Pubdate: Mon, 19 Aug 2013
Source: Australian, The (Australia)
Copyright: 2013sThe Australian
Author: Andrew Sullivan


The Pendulum Has Swung Too Far, Savaging Trust

I'M old enough to remember New York in the 1980s. It was violent, 
exhilarating and sometimes desolate. As the crack epidemic laid waste 
to AfricanAmerican neighbourhoods, in particular, the city felt like 
it must have in the gang-ridden New York of the 19th century. The 
number of murders in the city kept rising until, in 1990, a modern 
record of 2254 victims was marked. The city was ungovernable, we were 
told. And then Rudy Giuliani governed it.

New police tactics, attention to the small things in urban life that 
can entrench crime, such as vandalism and graffiti, and a draconian 
emphasis on mandatory minimum sentences made a big difference. By 
2005, as the prison population soared, the number of murders was just 
539. Then something even more remarkable occurred: the murder and 
crime rates kept going down. Even when the recession hit, crime did 
not revive. Last year, the number of murders in New York was 414. 
There are more than 100 US cities with a crime rate higher than the 
Big Apple's.

That is the critical context for what's happening now. Last week, a 
federal judge struck down a key police tactic called " stop and 
frisk" as unconstitutional racial profiling. In the mayor's race, the 
leader for the Democrats is Bill de Blasio, whose signature campaign 
has been against stop and frisk - the searching of young men in 
high-crime areas for guns and drugs.

Who lives in those areas? Mainly black and Hispanic New Yorkers. And 
that meant, eventually, that black and Hispanic young men were all 
too easily the main target for the policy, until it could be 
plausibly argued that their race was the sole reason they were stopped.

The statistics tell the tale. One way to see whether race, rather 
than genuine suspicion of illegality, was the criterion for stopping 
someone is to see how many of those stopped were in fact carrying a 
gun or drugs. Between 2004 and last year, New York police stopped and 
frisked black New Yorkers 2.3 million times and white New Yorkers 
435,000 times. The black suspects were found to be carrying drugs or 
guns or weapons about 16,000 times. The whites? Also about 16,000 
times. In other words, 143 innocent black New Yorkers were stopped 
and frisked for every 27 innocent white New Yorkers. That's a huge discrepancy.

More to the point, there was a huge increase in the number of people 
targeted by stop and frisk in the past decade, just as the crime rate 
was reaching record lows. The number rose by a staggering 600 per 
cent from 2002 to last year, meaning almost 700,000 New Yorkers were 
frisked last year as they went about their business.

If that happens disproportionately to black citizens, it is deeply 
corrosive of trust in the police and liable to embitter the hundreds 
of thousands of innocent black people who have felt singled out for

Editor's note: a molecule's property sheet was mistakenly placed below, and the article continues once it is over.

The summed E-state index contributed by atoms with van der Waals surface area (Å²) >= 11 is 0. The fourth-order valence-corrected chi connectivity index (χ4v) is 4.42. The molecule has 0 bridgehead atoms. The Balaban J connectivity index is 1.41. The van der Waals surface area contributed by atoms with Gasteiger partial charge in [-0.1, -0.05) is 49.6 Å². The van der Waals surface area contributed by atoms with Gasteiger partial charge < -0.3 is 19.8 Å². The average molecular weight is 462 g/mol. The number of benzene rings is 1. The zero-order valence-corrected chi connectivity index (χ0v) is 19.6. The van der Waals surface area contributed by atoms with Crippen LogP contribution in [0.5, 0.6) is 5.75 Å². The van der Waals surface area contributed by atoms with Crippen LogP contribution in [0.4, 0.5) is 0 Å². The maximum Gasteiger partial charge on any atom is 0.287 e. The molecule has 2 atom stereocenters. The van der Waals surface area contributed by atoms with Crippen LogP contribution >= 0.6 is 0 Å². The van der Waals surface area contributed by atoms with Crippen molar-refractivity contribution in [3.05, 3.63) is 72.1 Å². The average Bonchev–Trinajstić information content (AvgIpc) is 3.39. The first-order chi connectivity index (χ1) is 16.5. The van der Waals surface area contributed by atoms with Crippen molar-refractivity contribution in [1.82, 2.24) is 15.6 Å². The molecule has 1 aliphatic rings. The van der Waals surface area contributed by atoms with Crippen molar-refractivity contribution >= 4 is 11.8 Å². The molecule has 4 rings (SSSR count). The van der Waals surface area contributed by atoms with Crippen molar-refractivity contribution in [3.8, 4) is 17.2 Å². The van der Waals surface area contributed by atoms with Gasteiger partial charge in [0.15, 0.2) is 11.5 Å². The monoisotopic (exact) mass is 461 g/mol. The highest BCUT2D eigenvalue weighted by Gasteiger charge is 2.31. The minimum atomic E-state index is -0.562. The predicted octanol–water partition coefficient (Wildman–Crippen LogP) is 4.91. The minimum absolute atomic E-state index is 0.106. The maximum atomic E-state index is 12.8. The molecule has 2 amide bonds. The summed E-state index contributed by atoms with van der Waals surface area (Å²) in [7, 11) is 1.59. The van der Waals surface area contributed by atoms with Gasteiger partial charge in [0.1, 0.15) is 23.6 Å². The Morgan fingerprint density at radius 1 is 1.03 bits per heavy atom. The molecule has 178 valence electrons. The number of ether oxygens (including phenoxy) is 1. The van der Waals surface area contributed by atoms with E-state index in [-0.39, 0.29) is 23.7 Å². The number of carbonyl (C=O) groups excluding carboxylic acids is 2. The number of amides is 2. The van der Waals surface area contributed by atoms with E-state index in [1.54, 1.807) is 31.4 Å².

harassment and scrutiny solely because of their race.

White youngsters in the hip nightclubs of lower Manhattan, for 
example, routinely have cocaine or ecstasy or a cannabis joint in 
their pockets and are almost never stopped. But a lone young black 
kid with a joint in his pocket in the Bronx is a sitting duck. If 
found guilty, his future is ruined by drug laws that give him a jail 
sentence and a criminal record. You can see why this unfairness 
rankles, even if it can crudely reduce crime rates below their 
previous all-time lows.

Yes, young black and Hispanic men commit a disproportionate number of 
crimes and high-crime areas are home to disproportionate numbers of 
black and Hispanic men. But the racial disparity endured in the 
statistics, even after accounting for these factors. In other words, 
the anti-crime pendulum has clearly swung too far. The goal in a free 
society is not to eradicate crime but to eradicate crime without 
creating a police state.

The turning of the tide in New York has been matched by a similar 
broad backtrack across the country. Many Republican southern states 
that had been the biggest boosters of high incarceration rates and 
prosecution of the drug war paved the way. They began to realise that 
the cost of housing such a vast population in prisons was fast 
outweighing the benefits. They cut costs by jailing fewer non-violent 
drug offenders.

And last week the federal government weighed in, saying that first- 
time non-violent drug offenders would no longer be subject to 
mandatory minimum sentences in federal jails.

This is a significant change that may spur a debate about crime 
tactics in other countries. The US, of course, is in another universe 
when it comes to incarceration rates. There are about 720 people in 
jail per 100,000 Americans. But even in this hard-on-crime country 
there comes a point at which the social and financial costs of 
draconian anti-crime policies overwhelm the benefits.

Democratic countries benefit from two main parties vying to deal with 
social and economic problems, tacking right and then left to achieve 
a healthy equilibrium. To be in favour of Giuliani's crackdowns in 
the 80s and 90s does not mean you have to support them long after 
they have resolved the problems of their time. In that chaotic 
crimeridden era, Giuliani was right. But today the cost of mass 
incarceration, the toll of lives ruined and the dangers of racial 
profiling loom larger.
- ---
MAP posted-by: Jay Bergstrom